The Platform Project consists of three workspaces targeted at different uses: a disused public toilet has been converted into space for pop-up enterprises; a railway arch used for meetings and events; and a second arch housing office space for five social enterprises.
Bringing these spaces back into use has created economic activity in the area, and the increased footfall and visibility have reduced anti-social behaviour. Project Manager Anne Wilding explained that Lambeth and Meanwhile Space are working with Network Rail to bring more arches into use, although many require significant work before they are habitable.
The three partners will run a competition to design a structure costing £60-80,000 which can fit inside an arch to make it safe, warm and dry without significant structural work, and which could potentially bring hundreds of arches in the borough into use as workspace and retail.
On the opposite side of Loughborough Road is Loughborough Farm, a community gardening project launched August 2013. The volunteer-led garden offers food growing, horticultural training and community events. Owned by Lambeth, the site is classed as employment use, and the council has attracted £1.64m from the London Regeneration Fund to build workspace while retaining green space and a focus on food.
The council will provide the land on a 20-year lease, and will work with Meanwhile Space to provide a commercial kitchen and food business incubator, offices, co-working space and a workshop. The 20-year lease will help support affordable rents, since the payback of build costs can take place over a longer period. The council hopes that by stimulating activity in the area, it will become viable to open up new routes to the nearby station and town centre, and convert more empty arches into commercial space.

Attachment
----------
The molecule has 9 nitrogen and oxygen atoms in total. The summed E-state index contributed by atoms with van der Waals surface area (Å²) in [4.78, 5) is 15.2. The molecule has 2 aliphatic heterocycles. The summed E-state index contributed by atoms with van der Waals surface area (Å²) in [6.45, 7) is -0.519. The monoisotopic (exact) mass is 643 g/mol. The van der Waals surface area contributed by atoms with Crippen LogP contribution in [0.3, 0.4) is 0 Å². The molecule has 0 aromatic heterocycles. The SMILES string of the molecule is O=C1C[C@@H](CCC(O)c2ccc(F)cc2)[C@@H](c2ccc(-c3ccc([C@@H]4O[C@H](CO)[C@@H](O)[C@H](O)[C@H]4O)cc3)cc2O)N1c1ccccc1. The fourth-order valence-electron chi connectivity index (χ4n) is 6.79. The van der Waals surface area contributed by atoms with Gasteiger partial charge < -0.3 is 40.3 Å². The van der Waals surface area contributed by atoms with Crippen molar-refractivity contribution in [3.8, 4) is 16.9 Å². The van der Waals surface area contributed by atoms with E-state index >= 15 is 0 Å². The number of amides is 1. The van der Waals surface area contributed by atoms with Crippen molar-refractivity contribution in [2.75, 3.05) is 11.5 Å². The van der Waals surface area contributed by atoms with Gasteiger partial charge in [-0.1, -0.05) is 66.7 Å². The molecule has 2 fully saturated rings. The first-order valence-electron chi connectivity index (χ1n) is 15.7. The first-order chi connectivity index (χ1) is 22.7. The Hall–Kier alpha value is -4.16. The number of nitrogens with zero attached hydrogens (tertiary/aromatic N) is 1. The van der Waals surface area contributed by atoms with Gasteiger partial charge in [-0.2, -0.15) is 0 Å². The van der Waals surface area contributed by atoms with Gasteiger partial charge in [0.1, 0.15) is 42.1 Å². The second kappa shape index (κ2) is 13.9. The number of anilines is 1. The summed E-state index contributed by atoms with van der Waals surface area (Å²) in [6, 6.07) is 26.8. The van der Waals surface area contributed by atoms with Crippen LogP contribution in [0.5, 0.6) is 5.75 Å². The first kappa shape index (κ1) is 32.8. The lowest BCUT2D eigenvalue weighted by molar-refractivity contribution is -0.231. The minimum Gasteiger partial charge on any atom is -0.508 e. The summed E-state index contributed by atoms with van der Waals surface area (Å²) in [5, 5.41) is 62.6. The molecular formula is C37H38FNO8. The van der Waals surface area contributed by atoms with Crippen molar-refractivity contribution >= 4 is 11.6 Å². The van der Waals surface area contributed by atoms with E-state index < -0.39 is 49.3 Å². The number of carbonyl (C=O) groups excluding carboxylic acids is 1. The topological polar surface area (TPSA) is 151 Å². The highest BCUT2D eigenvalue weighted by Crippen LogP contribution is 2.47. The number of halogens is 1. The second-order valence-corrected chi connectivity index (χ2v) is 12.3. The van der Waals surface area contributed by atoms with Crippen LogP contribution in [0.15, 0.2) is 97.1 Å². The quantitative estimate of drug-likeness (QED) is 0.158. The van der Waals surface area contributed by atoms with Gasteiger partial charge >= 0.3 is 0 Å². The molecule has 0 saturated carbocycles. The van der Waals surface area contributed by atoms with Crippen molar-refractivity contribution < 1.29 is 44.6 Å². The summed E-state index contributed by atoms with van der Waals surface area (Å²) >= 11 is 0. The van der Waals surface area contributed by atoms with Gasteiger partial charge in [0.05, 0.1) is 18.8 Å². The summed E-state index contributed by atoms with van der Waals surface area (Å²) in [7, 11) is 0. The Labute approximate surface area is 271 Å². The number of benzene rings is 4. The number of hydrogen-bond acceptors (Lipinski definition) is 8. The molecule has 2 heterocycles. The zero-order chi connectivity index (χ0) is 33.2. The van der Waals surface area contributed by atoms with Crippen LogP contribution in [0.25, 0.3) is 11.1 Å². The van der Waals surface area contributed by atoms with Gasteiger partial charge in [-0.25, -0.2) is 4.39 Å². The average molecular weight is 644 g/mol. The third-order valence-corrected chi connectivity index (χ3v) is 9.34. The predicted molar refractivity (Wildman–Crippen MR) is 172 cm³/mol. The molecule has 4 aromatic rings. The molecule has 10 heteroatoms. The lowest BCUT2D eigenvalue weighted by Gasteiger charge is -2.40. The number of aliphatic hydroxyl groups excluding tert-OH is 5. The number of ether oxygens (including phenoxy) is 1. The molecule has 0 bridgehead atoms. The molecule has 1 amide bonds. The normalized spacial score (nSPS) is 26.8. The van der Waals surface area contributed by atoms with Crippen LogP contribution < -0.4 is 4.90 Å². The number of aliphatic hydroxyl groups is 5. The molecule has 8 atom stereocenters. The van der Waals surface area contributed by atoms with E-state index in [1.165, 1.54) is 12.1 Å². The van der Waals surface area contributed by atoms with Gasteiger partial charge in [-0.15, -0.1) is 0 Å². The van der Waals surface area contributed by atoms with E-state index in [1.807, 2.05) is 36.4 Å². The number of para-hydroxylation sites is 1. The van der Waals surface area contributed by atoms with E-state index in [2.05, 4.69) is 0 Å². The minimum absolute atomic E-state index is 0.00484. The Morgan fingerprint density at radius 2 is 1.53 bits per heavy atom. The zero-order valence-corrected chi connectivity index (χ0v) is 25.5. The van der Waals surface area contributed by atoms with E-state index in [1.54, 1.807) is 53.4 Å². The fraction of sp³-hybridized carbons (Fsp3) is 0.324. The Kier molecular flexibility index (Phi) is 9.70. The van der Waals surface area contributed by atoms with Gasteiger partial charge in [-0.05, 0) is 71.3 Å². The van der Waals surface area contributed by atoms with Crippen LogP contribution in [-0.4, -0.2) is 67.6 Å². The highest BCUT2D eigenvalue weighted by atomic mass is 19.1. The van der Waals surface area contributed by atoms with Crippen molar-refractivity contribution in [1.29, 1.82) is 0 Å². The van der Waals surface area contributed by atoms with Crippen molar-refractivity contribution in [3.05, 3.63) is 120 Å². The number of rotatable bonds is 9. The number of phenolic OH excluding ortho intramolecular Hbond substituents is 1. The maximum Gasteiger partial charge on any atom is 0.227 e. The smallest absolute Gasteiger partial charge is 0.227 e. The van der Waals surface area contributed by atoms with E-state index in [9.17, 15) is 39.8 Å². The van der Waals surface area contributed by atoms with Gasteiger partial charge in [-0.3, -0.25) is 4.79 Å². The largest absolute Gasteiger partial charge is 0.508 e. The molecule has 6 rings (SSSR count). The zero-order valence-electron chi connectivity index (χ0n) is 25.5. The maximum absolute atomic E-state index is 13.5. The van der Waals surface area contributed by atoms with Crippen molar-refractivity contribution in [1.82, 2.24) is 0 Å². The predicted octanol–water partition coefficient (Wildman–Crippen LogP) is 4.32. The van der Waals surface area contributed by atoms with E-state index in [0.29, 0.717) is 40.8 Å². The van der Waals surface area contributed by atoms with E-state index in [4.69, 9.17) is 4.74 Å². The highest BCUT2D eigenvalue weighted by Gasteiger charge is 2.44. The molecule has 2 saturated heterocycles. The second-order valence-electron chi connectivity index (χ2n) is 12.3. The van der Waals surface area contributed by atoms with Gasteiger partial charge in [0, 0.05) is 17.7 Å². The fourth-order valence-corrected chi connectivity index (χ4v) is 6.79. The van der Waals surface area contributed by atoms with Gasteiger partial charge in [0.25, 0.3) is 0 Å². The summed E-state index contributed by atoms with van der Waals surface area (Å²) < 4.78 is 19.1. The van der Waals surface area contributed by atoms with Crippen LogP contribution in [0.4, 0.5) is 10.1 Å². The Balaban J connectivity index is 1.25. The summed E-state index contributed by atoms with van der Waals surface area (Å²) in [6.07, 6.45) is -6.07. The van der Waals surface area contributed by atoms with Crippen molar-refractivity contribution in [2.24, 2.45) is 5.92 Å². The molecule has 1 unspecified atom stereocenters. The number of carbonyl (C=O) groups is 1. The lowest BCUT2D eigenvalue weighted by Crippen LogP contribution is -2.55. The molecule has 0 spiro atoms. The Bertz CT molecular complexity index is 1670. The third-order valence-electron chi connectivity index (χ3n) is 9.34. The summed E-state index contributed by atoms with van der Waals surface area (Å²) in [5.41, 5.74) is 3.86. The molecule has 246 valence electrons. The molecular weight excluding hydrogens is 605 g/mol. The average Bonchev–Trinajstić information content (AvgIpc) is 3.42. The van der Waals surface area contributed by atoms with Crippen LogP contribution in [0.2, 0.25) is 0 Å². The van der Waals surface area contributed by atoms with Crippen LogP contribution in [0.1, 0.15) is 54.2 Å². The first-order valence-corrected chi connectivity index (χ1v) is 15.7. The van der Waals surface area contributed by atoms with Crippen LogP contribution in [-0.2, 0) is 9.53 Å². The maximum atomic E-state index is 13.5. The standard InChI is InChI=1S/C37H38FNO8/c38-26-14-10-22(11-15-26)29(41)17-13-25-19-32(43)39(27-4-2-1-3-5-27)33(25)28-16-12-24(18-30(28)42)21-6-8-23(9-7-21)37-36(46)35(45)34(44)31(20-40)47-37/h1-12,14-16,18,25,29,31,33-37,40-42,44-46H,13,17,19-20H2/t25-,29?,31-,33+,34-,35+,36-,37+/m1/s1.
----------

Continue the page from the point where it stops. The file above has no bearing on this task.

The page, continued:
Originally based in Lambeth town hall, Impact Hub Brixton moved to Pop Brixton in 2015 when the town hall closed for refurbishment. The hub is a network of similar spaces around the world; there are also Impact Hubs in Islington and Westminster.
Impact Hub Brixton provides co-working space to early-stage businesses and those focused on social impact. Its 225sqm space in Pop Brixton is underwritten by the council in return for meeting social outcome targets. The hub is run on a membership model, with members getting access for different amounts of time depending on their membership level – members can start with a few hours’ access a month and upgrade as necessary.
Impact Hub also offers free space one night a week to start-ups who can’t afford membership but would benefit from access to the diverse charities and social enterprises using the space.
Joost Beunderman, Director of Impact Hub Brixton, stressed the value of the community and the informal learning and collaboration that come from sharing space; an internal survey reported 43% of respondents saying they had worked on projects with another member.
- FutureBrixton website
- Brixton SPD (2013)
- Brixton regeneration profile (PDF)
- Impact Hub Brixton – Thinking Creatively About Workspace